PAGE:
P&Q: What is the two most unique or differentiating features of your full-time program? How do they enrich the MBA experience?

PR: “Our most unique feature is being a close-knit private school in a very large, economically, socially and ethnically diverse city. Our students have incredible access to that. Alongside that is the fact that you have an extremely intimate experience on campus. Faculty and classmates know you. The school itself is your best chance to reach the business community.

Our depth of engagement is another differentiator. We highly emphasize students working with nonprofits so they understand what it means to be a positive citizen that contributes to the community. In Board Fellows, they have a chance to sit on a nonprofit board to see front and center what kinds of problems they deal with. Students really learn from it. Our program wouldn’t be complete without it.”

P&Q: How has COVID-19 impacted your business school?

PR: “It has changed the emphasis of our priorities and made us pivot. Safety is number one now. We took it for granted in the past or felt we had ample safety measures in place with things like events and travel. COVID-19 means that every school and university has to put health and safety first.

We’ve had to dedicate more resources to managing, allocating, and investing in safety protocols and technology. And it has forced us to think about how we work in a remotely connected world and keep our community our hallmark while not being together. How do we work effectively in teams? How do we ensure everyone is cared for in the way we aim to care for them? How do we adapt to not being together but still be distinctive in what we do? We’re working on all of that.”

P&Q: Two years ago, you launched your online MBA program. How has that enhanced the benefits to the full-time MBA cohort?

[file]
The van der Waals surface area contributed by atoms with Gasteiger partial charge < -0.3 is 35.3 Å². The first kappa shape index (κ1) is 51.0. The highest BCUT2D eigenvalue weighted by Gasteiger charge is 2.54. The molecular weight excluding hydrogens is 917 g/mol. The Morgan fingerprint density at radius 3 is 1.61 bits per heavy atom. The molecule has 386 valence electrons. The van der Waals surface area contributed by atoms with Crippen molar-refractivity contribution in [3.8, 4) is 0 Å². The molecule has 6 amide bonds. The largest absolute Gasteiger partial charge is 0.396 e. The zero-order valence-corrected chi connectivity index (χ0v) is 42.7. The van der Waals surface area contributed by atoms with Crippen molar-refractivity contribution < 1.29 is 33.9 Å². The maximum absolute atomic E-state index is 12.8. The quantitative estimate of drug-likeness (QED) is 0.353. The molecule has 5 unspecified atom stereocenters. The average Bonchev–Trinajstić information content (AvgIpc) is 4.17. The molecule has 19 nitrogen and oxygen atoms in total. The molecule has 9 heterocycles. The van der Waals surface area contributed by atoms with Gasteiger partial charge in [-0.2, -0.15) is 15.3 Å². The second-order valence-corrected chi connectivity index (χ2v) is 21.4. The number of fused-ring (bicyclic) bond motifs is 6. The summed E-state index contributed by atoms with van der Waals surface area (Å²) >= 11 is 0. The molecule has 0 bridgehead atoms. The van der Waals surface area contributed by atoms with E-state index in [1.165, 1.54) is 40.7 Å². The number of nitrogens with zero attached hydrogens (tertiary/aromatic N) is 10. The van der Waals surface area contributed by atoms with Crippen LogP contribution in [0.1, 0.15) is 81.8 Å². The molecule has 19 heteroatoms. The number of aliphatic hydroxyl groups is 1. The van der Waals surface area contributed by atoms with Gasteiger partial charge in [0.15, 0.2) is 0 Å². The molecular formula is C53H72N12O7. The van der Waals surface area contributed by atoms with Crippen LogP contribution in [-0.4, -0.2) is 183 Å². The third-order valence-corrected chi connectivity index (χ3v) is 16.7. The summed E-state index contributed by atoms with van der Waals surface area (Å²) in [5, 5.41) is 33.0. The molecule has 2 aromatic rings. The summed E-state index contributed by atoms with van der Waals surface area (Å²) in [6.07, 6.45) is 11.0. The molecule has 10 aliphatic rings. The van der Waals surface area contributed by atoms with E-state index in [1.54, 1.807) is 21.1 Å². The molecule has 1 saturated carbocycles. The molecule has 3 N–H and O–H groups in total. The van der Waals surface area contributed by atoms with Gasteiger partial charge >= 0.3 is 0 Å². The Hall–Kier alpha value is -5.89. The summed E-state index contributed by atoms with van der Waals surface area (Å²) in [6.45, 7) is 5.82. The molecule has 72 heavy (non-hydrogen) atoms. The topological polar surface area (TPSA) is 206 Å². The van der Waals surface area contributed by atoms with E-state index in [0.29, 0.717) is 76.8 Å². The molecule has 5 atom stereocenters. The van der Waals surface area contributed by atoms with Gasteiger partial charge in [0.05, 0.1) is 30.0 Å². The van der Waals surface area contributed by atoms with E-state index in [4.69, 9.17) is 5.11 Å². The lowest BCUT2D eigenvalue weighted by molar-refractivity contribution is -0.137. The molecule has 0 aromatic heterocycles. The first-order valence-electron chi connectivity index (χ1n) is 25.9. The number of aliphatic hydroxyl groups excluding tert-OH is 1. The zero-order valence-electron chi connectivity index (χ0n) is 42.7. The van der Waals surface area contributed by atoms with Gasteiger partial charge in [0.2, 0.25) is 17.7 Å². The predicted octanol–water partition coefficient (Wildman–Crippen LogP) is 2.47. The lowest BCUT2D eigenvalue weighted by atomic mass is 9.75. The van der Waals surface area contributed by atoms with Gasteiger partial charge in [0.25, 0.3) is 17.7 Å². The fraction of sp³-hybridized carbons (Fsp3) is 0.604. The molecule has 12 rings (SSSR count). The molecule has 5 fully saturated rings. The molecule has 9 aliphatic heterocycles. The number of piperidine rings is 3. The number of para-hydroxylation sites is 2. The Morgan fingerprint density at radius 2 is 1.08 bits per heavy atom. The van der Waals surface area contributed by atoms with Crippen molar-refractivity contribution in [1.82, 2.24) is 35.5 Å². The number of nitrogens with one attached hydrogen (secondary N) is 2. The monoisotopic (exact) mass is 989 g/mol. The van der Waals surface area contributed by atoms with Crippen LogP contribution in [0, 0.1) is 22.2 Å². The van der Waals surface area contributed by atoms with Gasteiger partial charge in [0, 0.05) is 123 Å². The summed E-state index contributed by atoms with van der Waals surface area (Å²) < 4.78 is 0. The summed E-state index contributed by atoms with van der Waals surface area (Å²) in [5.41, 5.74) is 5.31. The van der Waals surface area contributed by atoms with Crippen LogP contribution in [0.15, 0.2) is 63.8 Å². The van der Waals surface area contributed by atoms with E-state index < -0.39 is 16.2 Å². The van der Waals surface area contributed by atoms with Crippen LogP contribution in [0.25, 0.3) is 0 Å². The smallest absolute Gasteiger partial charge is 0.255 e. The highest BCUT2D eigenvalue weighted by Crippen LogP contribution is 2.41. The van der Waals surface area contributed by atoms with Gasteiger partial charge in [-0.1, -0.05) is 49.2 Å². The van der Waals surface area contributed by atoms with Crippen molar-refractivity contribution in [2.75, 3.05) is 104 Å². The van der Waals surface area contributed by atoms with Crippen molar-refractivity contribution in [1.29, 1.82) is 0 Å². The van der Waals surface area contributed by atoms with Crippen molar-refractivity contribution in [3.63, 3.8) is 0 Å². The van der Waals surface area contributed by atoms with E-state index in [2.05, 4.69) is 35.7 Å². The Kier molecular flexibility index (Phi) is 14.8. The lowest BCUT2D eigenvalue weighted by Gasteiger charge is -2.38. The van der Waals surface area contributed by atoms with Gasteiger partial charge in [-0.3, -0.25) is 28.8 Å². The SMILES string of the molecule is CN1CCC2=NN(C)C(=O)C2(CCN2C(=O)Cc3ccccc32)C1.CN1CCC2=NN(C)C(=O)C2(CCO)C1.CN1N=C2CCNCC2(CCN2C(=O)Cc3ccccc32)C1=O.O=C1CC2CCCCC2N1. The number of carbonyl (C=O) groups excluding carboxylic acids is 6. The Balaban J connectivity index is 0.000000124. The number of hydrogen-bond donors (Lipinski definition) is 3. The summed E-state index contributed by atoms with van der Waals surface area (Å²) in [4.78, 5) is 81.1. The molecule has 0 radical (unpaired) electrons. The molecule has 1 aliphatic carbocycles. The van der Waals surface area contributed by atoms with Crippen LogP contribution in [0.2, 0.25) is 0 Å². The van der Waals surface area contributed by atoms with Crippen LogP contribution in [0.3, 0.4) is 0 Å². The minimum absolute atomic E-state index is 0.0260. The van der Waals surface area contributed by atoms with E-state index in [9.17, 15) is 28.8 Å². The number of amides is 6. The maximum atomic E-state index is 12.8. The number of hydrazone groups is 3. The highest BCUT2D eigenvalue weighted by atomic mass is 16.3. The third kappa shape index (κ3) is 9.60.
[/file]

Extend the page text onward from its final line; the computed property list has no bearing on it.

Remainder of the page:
PR: “First-and-foremost, it made us better teachers. We’ve had to rethink how we deliver our core program. Some of the simple things that have come in time is that online is effective; you can create community. It’s also expanded our professional network beyond our geographic center. Around the country and the state, it has made a smaller school more connected to outside cities and areas.”

P&Q: Last year, you had begun your curriculum review. What have been some of the big takeaways from your efforts? What can future MBAs expect to come from it?

PR: “Because of COVID-19, we hit the pause button. We weren’t able to reach conclusions. The delay will take a little bit longer and force us to revisit some of our assumptions.”

P&Q: Houston is considered one of the best places to earn an MBA? What are three reasons – professionally and socially – why Houston is a great place to spend two years?


  1. Ever growing job opportunities for highly trained professionals. You can come, live affordably, be welcomed into the community and have access to robust job opportunities.
  2. Socially, it is an incredibly diverse community that’s truly accessible and highly welcoming. Most are from somewhere else. That cultural aspect is particularly good for newcomers. No waiting in the queue you can network quickly and successfully.
  3. Houston is a place with strong social ties to Rice University. It has been key to us. To have such great connectivity to the vital industries is a boon to our students. Even non-Rice leaders in the business community are open and available to young professionals.

* To read profiles of 11 first-years, go to Page 3.